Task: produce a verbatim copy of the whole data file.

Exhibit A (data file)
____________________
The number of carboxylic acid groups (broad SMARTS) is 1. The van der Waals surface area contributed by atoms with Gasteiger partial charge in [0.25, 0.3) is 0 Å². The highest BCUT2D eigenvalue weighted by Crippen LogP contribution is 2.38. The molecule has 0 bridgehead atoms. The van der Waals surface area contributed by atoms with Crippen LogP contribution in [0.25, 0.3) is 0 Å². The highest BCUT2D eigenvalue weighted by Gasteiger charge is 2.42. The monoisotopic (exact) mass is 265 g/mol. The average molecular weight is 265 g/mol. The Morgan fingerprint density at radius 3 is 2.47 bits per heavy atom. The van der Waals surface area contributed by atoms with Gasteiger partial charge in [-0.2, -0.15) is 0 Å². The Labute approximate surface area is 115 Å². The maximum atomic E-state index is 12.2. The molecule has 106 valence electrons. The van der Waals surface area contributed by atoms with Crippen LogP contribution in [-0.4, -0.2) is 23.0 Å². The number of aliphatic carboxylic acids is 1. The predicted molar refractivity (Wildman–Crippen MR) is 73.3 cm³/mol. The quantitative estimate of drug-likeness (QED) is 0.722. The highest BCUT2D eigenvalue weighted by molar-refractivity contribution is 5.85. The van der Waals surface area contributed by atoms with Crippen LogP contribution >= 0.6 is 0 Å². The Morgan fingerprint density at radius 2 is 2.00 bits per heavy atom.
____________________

The number of carboxylic acid groups (broad SMARTS) is 1. The van der Waals surface area contributed by atoms with Gasteiger partial charge in [0.25, 0.3) is 0 Å². The highest BCUT2D eigenvalue weighted by Crippen LogP contribution is 2.38. The molecule has 0 bridgehead atoms. The van der Waals surface area contributed by atoms with Crippen LogP contribution in [0.25, 0.3) is 0 Å². The highest BCUT2D eigenvalue weighted by Gasteiger charge is 2.42. The monoisotopic (exact) mass is 265 g/mol. The average molecular weight is 265 g/mol. The Morgan fingerprint density at radius 3 is 2.47 bits per heavy atom. The van der Waals surface area contributed by atoms with Gasteiger partial charge in [-0.2, -0.15) is 0 Å². The Labute approximate surface area is 115 Å². The maximum atomic E-state index is 12.2. The molecule has 106 valence electrons. The van der Waals surface area contributed by atoms with Crippen LogP contribution in [-0.4, -0.2) is 23.0 Å². The number of aliphatic carboxylic acids is 1. The predicted molar refractivity (Wildman–Crippen MR) is 73.3 cm³/mol. The quantitative estimate of drug-likeness (QED) is 0.722. The highest BCUT2D eigenvalue weighted by molar-refractivity contribution is 5.85. The van der Waals surface area contributed by atoms with Crippen LogP contribution >= 0.6 is 0 Å². The Morgan fingerprint density at radius 2 is 2.00 bits per heavy atom.